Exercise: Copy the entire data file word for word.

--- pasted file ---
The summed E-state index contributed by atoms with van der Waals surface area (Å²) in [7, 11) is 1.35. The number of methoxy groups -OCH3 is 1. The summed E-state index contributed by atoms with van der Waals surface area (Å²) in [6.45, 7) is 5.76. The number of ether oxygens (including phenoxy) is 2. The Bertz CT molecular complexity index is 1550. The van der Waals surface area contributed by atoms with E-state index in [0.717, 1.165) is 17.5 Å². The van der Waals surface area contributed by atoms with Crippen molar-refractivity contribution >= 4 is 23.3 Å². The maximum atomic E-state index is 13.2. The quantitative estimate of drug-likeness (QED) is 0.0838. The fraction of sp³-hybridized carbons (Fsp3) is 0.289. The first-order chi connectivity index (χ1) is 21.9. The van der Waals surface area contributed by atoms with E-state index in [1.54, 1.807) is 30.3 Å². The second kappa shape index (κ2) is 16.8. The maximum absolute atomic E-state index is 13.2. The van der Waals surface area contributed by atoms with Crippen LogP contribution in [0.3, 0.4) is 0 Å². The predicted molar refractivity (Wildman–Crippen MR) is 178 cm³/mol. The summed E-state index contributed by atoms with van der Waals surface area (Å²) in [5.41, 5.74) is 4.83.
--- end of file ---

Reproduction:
The summed E-state index contributed by atoms with van der Waals surface area (Å²) in [7, 11) is 1.35. The number of methoxy groups -OCH3 is 1. The summed E-state index contributed by atoms with van der Waals surface area (Å²) in [6.45, 7) is 5.76. The number of ether oxygens (including phenoxy) is 2. The Bertz CT molecular complexity index is 1550. The van der Waals surface area contributed by atoms with E-state index in [0.717, 1.165) is 17.5 Å². The van der Waals surface area contributed by atoms with Crippen molar-refractivity contribution >= 4 is 23.3 Å². The maximum atomic E-state index is 13.2. The quantitative estimate of drug-likeness (QED) is 0.0838. The fraction of sp³-hybridized carbons (Fsp3) is 0.289. The first-order chi connectivity index (χ1) is 21.9. The van der Waals surface area contributed by atoms with E-state index in [1.54, 1.807) is 30.3 Å². The second kappa shape index (κ2) is 16.8. The maximum absolute atomic E-state index is 13.2. The van der Waals surface area contributed by atoms with Crippen LogP contribution in [0.3, 0.4) is 0 Å². The predicted molar refractivity (Wildman–Crippen MR) is 178 cm³/mol. The summed E-state index contributed by atoms with van der Waals surface area (Å²) in [5.41, 5.74) is 4.83.